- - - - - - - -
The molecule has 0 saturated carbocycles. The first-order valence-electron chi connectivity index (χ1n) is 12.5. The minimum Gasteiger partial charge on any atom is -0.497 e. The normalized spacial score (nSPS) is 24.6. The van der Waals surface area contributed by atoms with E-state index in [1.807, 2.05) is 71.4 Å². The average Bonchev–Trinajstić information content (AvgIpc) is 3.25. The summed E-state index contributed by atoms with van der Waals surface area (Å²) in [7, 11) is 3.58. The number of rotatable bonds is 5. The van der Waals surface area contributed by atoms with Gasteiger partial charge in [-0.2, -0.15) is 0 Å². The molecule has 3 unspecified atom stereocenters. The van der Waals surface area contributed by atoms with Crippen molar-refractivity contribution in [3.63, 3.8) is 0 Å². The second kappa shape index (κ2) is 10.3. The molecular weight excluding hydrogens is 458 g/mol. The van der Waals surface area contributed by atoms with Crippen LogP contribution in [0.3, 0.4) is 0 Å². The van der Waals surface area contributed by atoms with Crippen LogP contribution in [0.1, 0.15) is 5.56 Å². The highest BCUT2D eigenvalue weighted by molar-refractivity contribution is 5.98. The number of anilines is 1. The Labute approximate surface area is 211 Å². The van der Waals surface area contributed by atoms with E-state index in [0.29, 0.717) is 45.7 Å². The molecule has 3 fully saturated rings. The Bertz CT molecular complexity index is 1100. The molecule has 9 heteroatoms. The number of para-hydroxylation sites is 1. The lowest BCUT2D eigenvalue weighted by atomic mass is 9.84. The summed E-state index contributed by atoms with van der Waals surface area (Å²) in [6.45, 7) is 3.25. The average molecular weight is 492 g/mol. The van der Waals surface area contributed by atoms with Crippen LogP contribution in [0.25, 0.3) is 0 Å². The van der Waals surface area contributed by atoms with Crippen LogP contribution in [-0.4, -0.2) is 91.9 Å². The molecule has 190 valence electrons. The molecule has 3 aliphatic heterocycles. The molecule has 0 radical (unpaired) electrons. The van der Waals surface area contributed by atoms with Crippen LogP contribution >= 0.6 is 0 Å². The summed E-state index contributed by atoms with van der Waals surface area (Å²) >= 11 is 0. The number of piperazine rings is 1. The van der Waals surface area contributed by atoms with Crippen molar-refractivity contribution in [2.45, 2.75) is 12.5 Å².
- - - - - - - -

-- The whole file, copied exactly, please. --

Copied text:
The molecule has 0 saturated carbocycles. The first-order valence-electron chi connectivity index (χ1n) is 12.5. The minimum Gasteiger partial charge on any atom is -0.497 e. The normalized spacial score (nSPS) is 24.6. The van der Waals surface area contributed by atoms with E-state index in [1.807, 2.05) is 71.4 Å². The average Bonchev–Trinajstić information content (AvgIpc) is 3.25. The summed E-state index contributed by atoms with van der Waals surface area (Å²) in [7, 11) is 3.58. The number of rotatable bonds is 5. The van der Waals surface area contributed by atoms with Gasteiger partial charge in [-0.2, -0.15) is 0 Å². The molecule has 3 unspecified atom stereocenters. The van der Waals surface area contributed by atoms with Crippen molar-refractivity contribution in [3.63, 3.8) is 0 Å². The second kappa shape index (κ2) is 10.3. The molecular weight excluding hydrogens is 458 g/mol. The van der Waals surface area contributed by atoms with Crippen LogP contribution in [0.3, 0.4) is 0 Å². The van der Waals surface area contributed by atoms with Crippen LogP contribution in [0.1, 0.15) is 5.56 Å². The highest BCUT2D eigenvalue weighted by molar-refractivity contribution is 5.98. The number of anilines is 1. The Labute approximate surface area is 211 Å². The van der Waals surface area contributed by atoms with E-state index in [0.29, 0.717) is 45.7 Å². The molecule has 3 fully saturated rings. The Bertz CT molecular complexity index is 1100. The molecule has 9 heteroatoms. The number of para-hydroxylation sites is 1. The lowest BCUT2D eigenvalue weighted by atomic mass is 9.84. The summed E-state index contributed by atoms with van der Waals surface area (Å²) in [6.45, 7) is 3.25. The average molecular weight is 492 g/mol. The van der Waals surface area contributed by atoms with Crippen LogP contribution in [0.25, 0.3) is 0 Å². The van der Waals surface area contributed by atoms with Crippen LogP contribution in [-0.4, -0.2) is 91.9 Å². The molecule has 190 valence electrons. The molecule has 3 aliphatic heterocycles. The molecule has 0 radical (unpaired) electrons. The van der Waals surface area contributed by atoms with Crippen LogP contribution >= 0.6 is 0 Å². The summed E-state index contributed by atoms with van der Waals surface area (Å²) >= 11 is 0. The number of piperazine rings is 1. The van der Waals surface area contributed by atoms with Crippen molar-refractivity contribution in [2.45, 2.75) is 12.5 Å².